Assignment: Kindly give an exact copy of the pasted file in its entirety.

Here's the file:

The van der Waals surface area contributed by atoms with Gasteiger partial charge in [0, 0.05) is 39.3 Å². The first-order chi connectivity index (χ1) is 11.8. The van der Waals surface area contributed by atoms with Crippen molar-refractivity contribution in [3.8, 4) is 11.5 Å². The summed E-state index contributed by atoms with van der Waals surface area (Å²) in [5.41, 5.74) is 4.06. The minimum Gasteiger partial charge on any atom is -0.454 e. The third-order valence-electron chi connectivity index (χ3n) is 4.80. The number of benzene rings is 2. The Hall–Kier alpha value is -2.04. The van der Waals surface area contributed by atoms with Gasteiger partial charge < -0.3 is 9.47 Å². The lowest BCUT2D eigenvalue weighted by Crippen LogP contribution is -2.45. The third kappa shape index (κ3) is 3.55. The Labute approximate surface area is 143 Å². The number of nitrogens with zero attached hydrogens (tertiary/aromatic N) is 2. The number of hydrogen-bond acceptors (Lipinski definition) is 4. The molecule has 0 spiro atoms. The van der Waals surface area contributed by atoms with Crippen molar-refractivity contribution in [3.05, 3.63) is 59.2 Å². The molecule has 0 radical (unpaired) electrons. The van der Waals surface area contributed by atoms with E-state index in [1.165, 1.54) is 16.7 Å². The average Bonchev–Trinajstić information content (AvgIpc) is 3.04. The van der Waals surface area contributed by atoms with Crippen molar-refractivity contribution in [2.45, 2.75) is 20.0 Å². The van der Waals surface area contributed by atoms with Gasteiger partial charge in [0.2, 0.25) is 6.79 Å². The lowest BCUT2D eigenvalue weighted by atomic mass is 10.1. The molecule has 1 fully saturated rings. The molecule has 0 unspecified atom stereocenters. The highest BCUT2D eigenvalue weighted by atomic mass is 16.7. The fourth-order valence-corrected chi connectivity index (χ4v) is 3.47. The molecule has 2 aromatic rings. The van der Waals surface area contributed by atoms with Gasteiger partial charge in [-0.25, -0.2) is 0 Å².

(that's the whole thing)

The van der Waals surface area contributed by atoms with Gasteiger partial charge in [0, 0.05) is 39.3 Å². The first-order chi connectivity index (χ1) is 11.8. The van der Waals surface area contributed by atoms with Crippen molar-refractivity contribution in [3.8, 4) is 11.5 Å². The summed E-state index contributed by atoms with van der Waals surface area (Å²) in [5.41, 5.74) is 4.06. The minimum Gasteiger partial charge on any atom is -0.454 e. The third-order valence-electron chi connectivity index (χ3n) is 4.80. The number of benzene rings is 2. The Hall–Kier alpha value is -2.04. The van der Waals surface area contributed by atoms with Gasteiger partial charge < -0.3 is 9.47 Å². The lowest BCUT2D eigenvalue weighted by Crippen LogP contribution is -2.45. The third kappa shape index (κ3) is 3.55. The Labute approximate surface area is 143 Å². The number of nitrogens with zero attached hydrogens (tertiary/aromatic N) is 2. The number of hydrogen-bond acceptors (Lipinski definition) is 4. The molecule has 0 spiro atoms. The van der Waals surface area contributed by atoms with Crippen molar-refractivity contribution in [3.05, 3.63) is 59.2 Å². The molecule has 0 radical (unpaired) electrons. The van der Waals surface area contributed by atoms with E-state index in [1.165, 1.54) is 16.7 Å². The average Bonchev–Trinajstić information content (AvgIpc) is 3.04. The van der Waals surface area contributed by atoms with Crippen molar-refractivity contribution in [2.45, 2.75) is 20.0 Å². The van der Waals surface area contributed by atoms with Gasteiger partial charge in [0.2, 0.25) is 6.79 Å². The lowest BCUT2D eigenvalue weighted by atomic mass is 10.1. The molecule has 1 fully saturated rings. The molecule has 0 unspecified atom stereocenters. The highest BCUT2D eigenvalue weighted by atomic mass is 16.7. The fourth-order valence-corrected chi connectivity index (χ4v) is 3.47. The molecule has 2 aromatic rings. The van der Waals surface area contributed by atoms with Gasteiger partial charge in [-0.25, -0.2) is 0 Å².